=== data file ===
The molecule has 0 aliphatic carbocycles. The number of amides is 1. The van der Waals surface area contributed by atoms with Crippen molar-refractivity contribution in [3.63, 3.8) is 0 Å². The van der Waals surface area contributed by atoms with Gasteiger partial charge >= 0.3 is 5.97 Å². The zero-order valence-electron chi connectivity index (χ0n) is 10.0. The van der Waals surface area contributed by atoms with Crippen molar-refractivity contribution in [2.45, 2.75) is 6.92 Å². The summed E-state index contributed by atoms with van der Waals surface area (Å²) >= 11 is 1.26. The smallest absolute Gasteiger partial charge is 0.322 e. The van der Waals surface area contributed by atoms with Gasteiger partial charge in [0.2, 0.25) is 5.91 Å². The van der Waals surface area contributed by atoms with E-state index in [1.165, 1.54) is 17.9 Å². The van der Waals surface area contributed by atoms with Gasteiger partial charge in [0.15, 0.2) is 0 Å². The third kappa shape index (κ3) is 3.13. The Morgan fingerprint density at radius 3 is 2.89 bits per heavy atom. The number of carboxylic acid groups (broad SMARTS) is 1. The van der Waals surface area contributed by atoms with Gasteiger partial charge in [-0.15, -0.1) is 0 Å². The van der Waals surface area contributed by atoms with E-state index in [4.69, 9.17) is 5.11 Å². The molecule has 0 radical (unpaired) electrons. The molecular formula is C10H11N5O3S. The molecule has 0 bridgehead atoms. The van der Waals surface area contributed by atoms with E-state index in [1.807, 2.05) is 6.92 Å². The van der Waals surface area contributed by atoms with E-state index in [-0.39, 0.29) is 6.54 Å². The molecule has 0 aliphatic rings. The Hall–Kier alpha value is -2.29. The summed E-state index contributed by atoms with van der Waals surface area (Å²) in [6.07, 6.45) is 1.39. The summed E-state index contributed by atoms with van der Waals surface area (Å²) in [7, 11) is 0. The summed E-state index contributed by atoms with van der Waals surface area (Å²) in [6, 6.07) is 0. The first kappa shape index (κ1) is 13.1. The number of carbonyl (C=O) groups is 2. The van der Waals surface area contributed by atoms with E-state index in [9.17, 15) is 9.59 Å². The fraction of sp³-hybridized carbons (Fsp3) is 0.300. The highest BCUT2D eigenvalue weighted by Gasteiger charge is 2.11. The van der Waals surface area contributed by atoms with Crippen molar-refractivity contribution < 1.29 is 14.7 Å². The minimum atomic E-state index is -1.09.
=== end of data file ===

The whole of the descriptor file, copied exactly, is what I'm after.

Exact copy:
The molecule has 0 aliphatic carbocycles. The number of amides is 1. The van der Waals surface area contributed by atoms with Crippen molar-refractivity contribution in [3.63, 3.8) is 0 Å². The van der Waals surface area contributed by atoms with Gasteiger partial charge >= 0.3 is 5.97 Å². The zero-order valence-electron chi connectivity index (χ0n) is 10.0. The van der Waals surface area contributed by atoms with Crippen molar-refractivity contribution in [2.45, 2.75) is 6.92 Å². The summed E-state index contributed by atoms with van der Waals surface area (Å²) >= 11 is 1.26. The smallest absolute Gasteiger partial charge is 0.322 e. The van der Waals surface area contributed by atoms with Gasteiger partial charge in [0.2, 0.25) is 5.91 Å². The van der Waals surface area contributed by atoms with E-state index in [1.165, 1.54) is 17.9 Å². The van der Waals surface area contributed by atoms with Gasteiger partial charge in [0.15, 0.2) is 0 Å². The third kappa shape index (κ3) is 3.13. The Morgan fingerprint density at radius 3 is 2.89 bits per heavy atom. The number of carboxylic acid groups (broad SMARTS) is 1. The van der Waals surface area contributed by atoms with Gasteiger partial charge in [-0.15, -0.1) is 0 Å². The van der Waals surface area contributed by atoms with E-state index in [4.69, 9.17) is 5.11 Å². The molecule has 0 radical (unpaired) electrons. The molecular formula is C10H11N5O3S. The molecule has 0 bridgehead atoms. The van der Waals surface area contributed by atoms with E-state index in [1.807, 2.05) is 6.92 Å². The van der Waals surface area contributed by atoms with E-state index in [-0.39, 0.29) is 6.54 Å². The molecule has 0 aliphatic rings. The Hall–Kier alpha value is -2.29. The summed E-state index contributed by atoms with van der Waals surface area (Å²) in [6.07, 6.45) is 1.39. The summed E-state index contributed by atoms with van der Waals surface area (Å²) in [7, 11) is 0. The summed E-state index contributed by atoms with van der Waals surface area (Å²) in [6, 6.07) is 0. The first kappa shape index (κ1) is 13.1. The number of carbonyl (C=O) groups is 2. The van der Waals surface area contributed by atoms with E-state index in [9.17, 15) is 9.59 Å². The fraction of sp³-hybridized carbons (Fsp3) is 0.300. The highest BCUT2D eigenvalue weighted by Gasteiger charge is 2.11. The van der Waals surface area contributed by atoms with Crippen molar-refractivity contribution < 1.29 is 14.7 Å². The minimum atomic E-state index is -1.09.